Step Inside Kim Kardashian West and Kanye West’s Boundary-Defying Home

Oct 22, 2020
With an assist from Axel Vervoordt and other international design luminaries, Kim Kardashian West and Kanye West transform a suburban California estate into an otherworldly oasis of purity and light

When Kanye and Kim Kardashian West first encountered the house that would become their wildly idiosyncratic family refuge in suburban Los Angeles, the two had decidedly different reactions. “We passed by this incredibly extravagant house while strolling through the neighborhood. I’d just had North, and we were doing a lot of walking so I could work off some of the baby fat,” Kim recalls of their first sighting in the summer of 2013. “I didn’t really know Kanye’s style at that point, but I thought the house was perfection. Kanye was less enthusiastic. He said, ‘It’s workable.’”

Almost seven years—and three more children—later, the Wests have transformed that real estate into one of the most fascinating, otherworldly, and, yes, strange pieces of domestic architecture on the planet. The metamorphosis of the house from suburban McMansion to futuristic Belgian monastery, as Kanye himself blithely describes it, is a story of probing and passion—a testament to the iconoclastic mind of the boundary-defying musician and the fearlessness of the zeitgeist-defining reality star and entrepreneur.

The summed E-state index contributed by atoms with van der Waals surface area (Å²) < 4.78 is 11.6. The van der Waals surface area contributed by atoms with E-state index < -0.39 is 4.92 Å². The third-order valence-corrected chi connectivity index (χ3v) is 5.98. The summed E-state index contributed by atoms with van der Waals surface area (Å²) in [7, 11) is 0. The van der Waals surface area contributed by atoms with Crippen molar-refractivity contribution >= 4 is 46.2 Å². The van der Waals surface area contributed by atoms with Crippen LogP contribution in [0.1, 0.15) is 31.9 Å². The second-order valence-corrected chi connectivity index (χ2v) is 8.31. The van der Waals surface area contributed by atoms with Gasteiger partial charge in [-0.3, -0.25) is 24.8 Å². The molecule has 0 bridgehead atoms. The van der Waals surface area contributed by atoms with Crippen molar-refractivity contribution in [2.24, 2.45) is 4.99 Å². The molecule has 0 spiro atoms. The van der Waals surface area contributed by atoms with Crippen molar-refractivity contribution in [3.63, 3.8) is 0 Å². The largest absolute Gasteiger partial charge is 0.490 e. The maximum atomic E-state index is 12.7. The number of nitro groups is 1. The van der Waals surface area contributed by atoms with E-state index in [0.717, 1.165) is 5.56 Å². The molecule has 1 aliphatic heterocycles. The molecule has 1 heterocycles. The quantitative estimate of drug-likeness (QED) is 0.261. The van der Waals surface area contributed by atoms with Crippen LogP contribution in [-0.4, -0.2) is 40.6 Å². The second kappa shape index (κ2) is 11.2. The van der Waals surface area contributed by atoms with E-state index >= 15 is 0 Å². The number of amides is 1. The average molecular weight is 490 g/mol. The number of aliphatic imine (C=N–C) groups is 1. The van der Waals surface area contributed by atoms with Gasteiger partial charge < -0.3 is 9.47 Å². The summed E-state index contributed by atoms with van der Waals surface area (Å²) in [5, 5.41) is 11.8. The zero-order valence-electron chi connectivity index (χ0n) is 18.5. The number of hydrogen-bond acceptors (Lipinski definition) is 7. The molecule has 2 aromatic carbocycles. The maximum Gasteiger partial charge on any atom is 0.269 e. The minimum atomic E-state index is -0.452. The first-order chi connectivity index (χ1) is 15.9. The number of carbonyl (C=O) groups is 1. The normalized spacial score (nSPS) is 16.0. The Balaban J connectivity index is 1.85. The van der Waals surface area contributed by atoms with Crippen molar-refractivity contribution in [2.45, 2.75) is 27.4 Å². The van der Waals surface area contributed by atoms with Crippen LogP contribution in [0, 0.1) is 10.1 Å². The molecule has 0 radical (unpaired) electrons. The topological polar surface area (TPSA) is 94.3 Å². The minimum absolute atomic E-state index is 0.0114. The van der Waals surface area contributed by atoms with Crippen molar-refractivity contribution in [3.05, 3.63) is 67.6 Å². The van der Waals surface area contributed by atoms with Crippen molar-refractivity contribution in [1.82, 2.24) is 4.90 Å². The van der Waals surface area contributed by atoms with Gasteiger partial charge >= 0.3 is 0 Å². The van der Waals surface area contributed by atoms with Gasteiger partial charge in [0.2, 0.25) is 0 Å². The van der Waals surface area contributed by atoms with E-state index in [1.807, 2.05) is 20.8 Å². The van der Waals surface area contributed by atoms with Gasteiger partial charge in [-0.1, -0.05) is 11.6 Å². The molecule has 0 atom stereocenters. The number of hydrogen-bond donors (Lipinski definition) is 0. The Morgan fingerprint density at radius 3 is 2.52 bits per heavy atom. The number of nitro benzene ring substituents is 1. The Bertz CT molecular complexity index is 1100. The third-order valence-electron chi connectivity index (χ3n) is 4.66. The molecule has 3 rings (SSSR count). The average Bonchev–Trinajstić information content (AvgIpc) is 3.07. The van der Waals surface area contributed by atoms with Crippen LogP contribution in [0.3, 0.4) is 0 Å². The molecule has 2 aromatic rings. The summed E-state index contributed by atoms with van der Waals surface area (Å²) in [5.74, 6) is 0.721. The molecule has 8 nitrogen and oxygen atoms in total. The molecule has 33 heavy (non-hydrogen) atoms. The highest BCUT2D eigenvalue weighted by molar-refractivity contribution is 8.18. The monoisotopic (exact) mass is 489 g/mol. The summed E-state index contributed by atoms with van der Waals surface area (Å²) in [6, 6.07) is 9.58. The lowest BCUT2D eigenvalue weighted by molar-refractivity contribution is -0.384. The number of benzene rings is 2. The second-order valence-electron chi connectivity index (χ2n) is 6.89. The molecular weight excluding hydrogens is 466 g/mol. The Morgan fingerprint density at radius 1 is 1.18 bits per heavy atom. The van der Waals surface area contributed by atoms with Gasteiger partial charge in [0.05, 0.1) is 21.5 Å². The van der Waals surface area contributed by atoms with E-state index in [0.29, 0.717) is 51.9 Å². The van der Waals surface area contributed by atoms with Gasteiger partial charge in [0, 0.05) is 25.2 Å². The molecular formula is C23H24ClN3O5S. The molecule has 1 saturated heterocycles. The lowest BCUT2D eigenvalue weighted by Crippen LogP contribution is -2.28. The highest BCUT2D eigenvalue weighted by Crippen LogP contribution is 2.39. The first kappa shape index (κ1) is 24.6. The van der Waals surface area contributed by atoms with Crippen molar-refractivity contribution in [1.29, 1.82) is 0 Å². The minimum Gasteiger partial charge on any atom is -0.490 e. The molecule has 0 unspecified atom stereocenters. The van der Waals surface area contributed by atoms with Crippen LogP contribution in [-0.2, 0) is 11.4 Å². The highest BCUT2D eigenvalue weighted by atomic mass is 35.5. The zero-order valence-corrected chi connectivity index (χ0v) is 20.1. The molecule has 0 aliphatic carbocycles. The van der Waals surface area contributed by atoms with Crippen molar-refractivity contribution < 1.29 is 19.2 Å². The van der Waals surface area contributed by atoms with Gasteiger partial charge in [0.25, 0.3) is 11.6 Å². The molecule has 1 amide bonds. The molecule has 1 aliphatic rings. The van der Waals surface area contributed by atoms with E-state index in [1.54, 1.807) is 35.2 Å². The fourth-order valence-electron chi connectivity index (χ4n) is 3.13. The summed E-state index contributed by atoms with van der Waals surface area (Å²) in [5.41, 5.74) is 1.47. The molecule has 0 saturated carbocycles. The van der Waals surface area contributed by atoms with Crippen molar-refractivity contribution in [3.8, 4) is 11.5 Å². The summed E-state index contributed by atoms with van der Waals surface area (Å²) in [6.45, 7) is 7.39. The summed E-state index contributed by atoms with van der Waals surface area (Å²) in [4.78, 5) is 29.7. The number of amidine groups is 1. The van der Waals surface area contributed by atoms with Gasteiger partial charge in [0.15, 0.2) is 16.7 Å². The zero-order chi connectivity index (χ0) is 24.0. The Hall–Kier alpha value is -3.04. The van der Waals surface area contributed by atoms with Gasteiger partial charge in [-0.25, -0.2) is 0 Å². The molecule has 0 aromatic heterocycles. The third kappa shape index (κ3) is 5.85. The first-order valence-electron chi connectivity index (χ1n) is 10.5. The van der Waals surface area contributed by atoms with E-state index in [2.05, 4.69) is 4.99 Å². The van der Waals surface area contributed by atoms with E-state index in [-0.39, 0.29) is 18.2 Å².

“I really didn’t know anything about furniture before I met Kanye,” Kim admits, “but being with him has been an extraordinary education. I take real pride now in knowing what we have and why it’s important.
The couple’s peregrinations through the international design world eventually put them in the path of the illustrious Belgian designer and tastemaker Axel Vervoordt, whom Kanye met at antiques fairs and exhibitions in Maastricht and Venice. The initial attraction for the musician centered on a signature Vervoordt design—a Floating Stone table with rounded edges that seemed to encapsulate the seductive simplicity and wabi-sabi aesthetics that pervade the designer’s oeuvre. “When I saw the kind of work he was doing, I thought, This man could design Batman’s house. I had to work with him,” Kanye says, adding, “It was a coup to get Axel to come to Calabasas to redo a McMansion, which is essentially what the house was.”

Those conversations naturally informed their plans to reimagine the house, a process Vervoordt describes in terms of distillation. “Kanye and Kim wanted something totally new. We didn’t talk about decoration but a kind of philosophy about how we live now and how we will live in the future. We changed the house by purifying it, and we kept pushing to make it purer and purer,” the designer explains.

“The one thing Kanye and I had in common was our preference for a neutral palette. I love the simplicity of the design. Everything in the outside world is so chaotic. I like to come into a place and immediately feel the calmness,” Kim says. As for the uncompromising minimalism of the scheme, she offers a different perspective: “Kanye would come up with the most far-out ideas, and I’d say, ‘This is not normal. We need drawers!’ I was the voice of functionality.”
Minimalist architect Claudio Silvestrin—who worked on Kanye’s pre-Kim Manhattan loft and continues to collaborate with him on ambitious building projects still under wraps—designed the voluminous master bath. Vincent Van Duysen helped furnish the living room as well as the children’s bedrooms. Wirtz International Landscape Architects, under the direction of Peter Wirtz, oversaw the design of the burgeoning, purposely all-green gardens. And Family New York, led by Dong-Ping Wong and Oana Stanescu, were architectural designers on the project.


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